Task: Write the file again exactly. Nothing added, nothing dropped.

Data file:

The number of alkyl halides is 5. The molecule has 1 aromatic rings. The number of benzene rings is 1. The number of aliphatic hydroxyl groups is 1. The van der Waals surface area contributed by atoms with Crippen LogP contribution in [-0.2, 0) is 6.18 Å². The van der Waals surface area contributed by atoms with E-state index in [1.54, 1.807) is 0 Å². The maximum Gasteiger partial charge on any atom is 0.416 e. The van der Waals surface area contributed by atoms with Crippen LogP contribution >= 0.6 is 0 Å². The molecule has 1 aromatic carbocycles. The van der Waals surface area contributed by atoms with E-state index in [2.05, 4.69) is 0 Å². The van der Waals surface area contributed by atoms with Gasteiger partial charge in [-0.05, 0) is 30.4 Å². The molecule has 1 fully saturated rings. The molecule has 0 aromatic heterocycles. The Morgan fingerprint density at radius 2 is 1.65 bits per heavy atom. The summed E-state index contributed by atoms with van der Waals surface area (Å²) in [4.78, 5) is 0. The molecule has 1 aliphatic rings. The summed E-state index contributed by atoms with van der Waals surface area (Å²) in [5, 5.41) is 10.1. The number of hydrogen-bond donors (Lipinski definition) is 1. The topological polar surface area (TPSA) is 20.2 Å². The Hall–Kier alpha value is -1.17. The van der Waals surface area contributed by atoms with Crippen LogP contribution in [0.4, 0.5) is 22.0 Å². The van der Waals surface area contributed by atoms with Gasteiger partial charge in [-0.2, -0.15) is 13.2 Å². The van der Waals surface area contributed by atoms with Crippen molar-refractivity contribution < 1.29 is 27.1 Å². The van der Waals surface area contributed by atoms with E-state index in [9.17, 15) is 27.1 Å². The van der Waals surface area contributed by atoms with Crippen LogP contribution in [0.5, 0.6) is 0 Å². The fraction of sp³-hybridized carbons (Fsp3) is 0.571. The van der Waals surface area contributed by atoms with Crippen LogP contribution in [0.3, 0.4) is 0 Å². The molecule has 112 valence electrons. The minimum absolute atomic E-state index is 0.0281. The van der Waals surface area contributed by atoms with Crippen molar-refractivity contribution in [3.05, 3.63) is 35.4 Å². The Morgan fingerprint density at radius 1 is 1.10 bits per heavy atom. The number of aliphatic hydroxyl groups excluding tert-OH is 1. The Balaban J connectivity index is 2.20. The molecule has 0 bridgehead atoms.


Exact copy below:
The number of alkyl halides is 5. The molecule has 1 aromatic rings. The number of benzene rings is 1. The number of aliphatic hydroxyl groups is 1. The van der Waals surface area contributed by atoms with Crippen LogP contribution in [-0.2, 0) is 6.18 Å². The van der Waals surface area contributed by atoms with E-state index in [1.54, 1.807) is 0 Å². The maximum Gasteiger partial charge on any atom is 0.416 e. The van der Waals surface area contributed by atoms with Crippen LogP contribution >= 0.6 is 0 Å². The molecule has 1 aromatic carbocycles. The van der Waals surface area contributed by atoms with E-state index in [2.05, 4.69) is 0 Å². The van der Waals surface area contributed by atoms with Gasteiger partial charge in [-0.05, 0) is 30.4 Å². The molecule has 1 fully saturated rings. The molecule has 0 aromatic heterocycles. The Morgan fingerprint density at radius 2 is 1.65 bits per heavy atom. The summed E-state index contributed by atoms with van der Waals surface area (Å²) in [4.78, 5) is 0. The molecule has 1 aliphatic rings. The summed E-state index contributed by atoms with van der Waals surface area (Å²) in [5, 5.41) is 10.1. The number of hydrogen-bond donors (Lipinski definition) is 1. The topological polar surface area (TPSA) is 20.2 Å². The Hall–Kier alpha value is -1.17. The van der Waals surface area contributed by atoms with Crippen LogP contribution in [0.4, 0.5) is 22.0 Å². The van der Waals surface area contributed by atoms with Gasteiger partial charge in [-0.2, -0.15) is 13.2 Å². The van der Waals surface area contributed by atoms with Crippen molar-refractivity contribution < 1.29 is 27.1 Å². The van der Waals surface area contributed by atoms with E-state index in [9.17, 15) is 27.1 Å². The van der Waals surface area contributed by atoms with Crippen LogP contribution in [0.5, 0.6) is 0 Å². The fraction of sp³-hybridized carbons (Fsp3) is 0.571. The van der Waals surface area contributed by atoms with Crippen LogP contribution in [0.3, 0.4) is 0 Å². The molecule has 112 valence electrons. The minimum absolute atomic E-state index is 0.0281. The van der Waals surface area contributed by atoms with Crippen molar-refractivity contribution in [3.05, 3.63) is 35.4 Å². The Morgan fingerprint density at radius 1 is 1.10 bits per heavy atom. The number of aliphatic hydroxyl groups excluding tert-OH is 1. The Balaban J connectivity index is 2.20. The molecule has 0 bridgehead atoms.